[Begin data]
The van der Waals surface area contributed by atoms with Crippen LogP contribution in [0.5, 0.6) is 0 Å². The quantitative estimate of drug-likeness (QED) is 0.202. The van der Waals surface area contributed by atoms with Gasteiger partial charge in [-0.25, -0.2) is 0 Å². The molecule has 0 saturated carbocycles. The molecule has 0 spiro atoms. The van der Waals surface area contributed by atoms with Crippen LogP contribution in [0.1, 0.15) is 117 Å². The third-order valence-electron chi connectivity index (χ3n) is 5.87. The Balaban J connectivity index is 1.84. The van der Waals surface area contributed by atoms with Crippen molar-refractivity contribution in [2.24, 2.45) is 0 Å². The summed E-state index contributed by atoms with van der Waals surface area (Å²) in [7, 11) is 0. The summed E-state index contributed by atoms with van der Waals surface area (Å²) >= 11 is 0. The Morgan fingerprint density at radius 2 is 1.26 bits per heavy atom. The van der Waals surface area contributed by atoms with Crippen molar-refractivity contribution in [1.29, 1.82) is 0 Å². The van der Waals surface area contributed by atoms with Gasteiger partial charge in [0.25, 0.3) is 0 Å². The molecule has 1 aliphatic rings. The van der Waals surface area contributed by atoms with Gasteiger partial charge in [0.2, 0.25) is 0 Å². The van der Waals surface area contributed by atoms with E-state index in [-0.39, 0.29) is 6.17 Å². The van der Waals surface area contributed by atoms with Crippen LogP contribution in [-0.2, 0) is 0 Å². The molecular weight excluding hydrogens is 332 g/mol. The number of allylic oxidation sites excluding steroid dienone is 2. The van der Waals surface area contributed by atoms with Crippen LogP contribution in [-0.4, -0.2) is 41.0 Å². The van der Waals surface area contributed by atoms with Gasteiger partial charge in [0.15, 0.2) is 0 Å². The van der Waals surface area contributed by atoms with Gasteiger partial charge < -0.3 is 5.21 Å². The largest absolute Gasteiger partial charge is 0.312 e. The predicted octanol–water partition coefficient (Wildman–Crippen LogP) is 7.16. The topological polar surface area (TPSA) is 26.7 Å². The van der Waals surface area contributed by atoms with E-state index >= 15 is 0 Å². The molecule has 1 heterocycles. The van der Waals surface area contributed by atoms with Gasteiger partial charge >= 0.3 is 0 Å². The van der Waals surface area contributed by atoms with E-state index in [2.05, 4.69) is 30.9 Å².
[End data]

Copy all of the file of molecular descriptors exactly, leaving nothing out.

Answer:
The van der Waals surface area contributed by atoms with Crippen LogP contribution in [0.5, 0.6) is 0 Å². The quantitative estimate of drug-likeness (QED) is 0.202. The van der Waals surface area contributed by atoms with Gasteiger partial charge in [-0.25, -0.2) is 0 Å². The molecule has 0 saturated carbocycles. The molecule has 0 spiro atoms. The van der Waals surface area contributed by atoms with Crippen LogP contribution in [0.1, 0.15) is 117 Å². The third-order valence-electron chi connectivity index (χ3n) is 5.87. The Balaban J connectivity index is 1.84. The van der Waals surface area contributed by atoms with Crippen molar-refractivity contribution in [2.24, 2.45) is 0 Å². The summed E-state index contributed by atoms with van der Waals surface area (Å²) in [7, 11) is 0. The summed E-state index contributed by atoms with van der Waals surface area (Å²) >= 11 is 0. The Morgan fingerprint density at radius 2 is 1.26 bits per heavy atom. The van der Waals surface area contributed by atoms with Crippen molar-refractivity contribution in [1.29, 1.82) is 0 Å². The van der Waals surface area contributed by atoms with Gasteiger partial charge in [0.25, 0.3) is 0 Å². The molecule has 1 aliphatic rings. The van der Waals surface area contributed by atoms with Gasteiger partial charge in [0.2, 0.25) is 0 Å². The van der Waals surface area contributed by atoms with E-state index in [-0.39, 0.29) is 6.17 Å². The van der Waals surface area contributed by atoms with Crippen LogP contribution in [-0.2, 0) is 0 Å². The molecular weight excluding hydrogens is 332 g/mol. The number of allylic oxidation sites excluding steroid dienone is 2. The van der Waals surface area contributed by atoms with Crippen LogP contribution in [-0.4, -0.2) is 41.0 Å². The van der Waals surface area contributed by atoms with Gasteiger partial charge in [0.15, 0.2) is 0 Å². The van der Waals surface area contributed by atoms with Gasteiger partial charge < -0.3 is 5.21 Å². The largest absolute Gasteiger partial charge is 0.312 e. The predicted octanol–water partition coefficient (Wildman–Crippen LogP) is 7.16. The topological polar surface area (TPSA) is 26.7 Å². The van der Waals surface area contributed by atoms with E-state index >= 15 is 0 Å². The molecule has 1 heterocycles. The van der Waals surface area contributed by atoms with Gasteiger partial charge >= 0.3 is 0 Å². The van der Waals surface area contributed by atoms with E-state index in [2.05, 4.69) is 30.9 Å².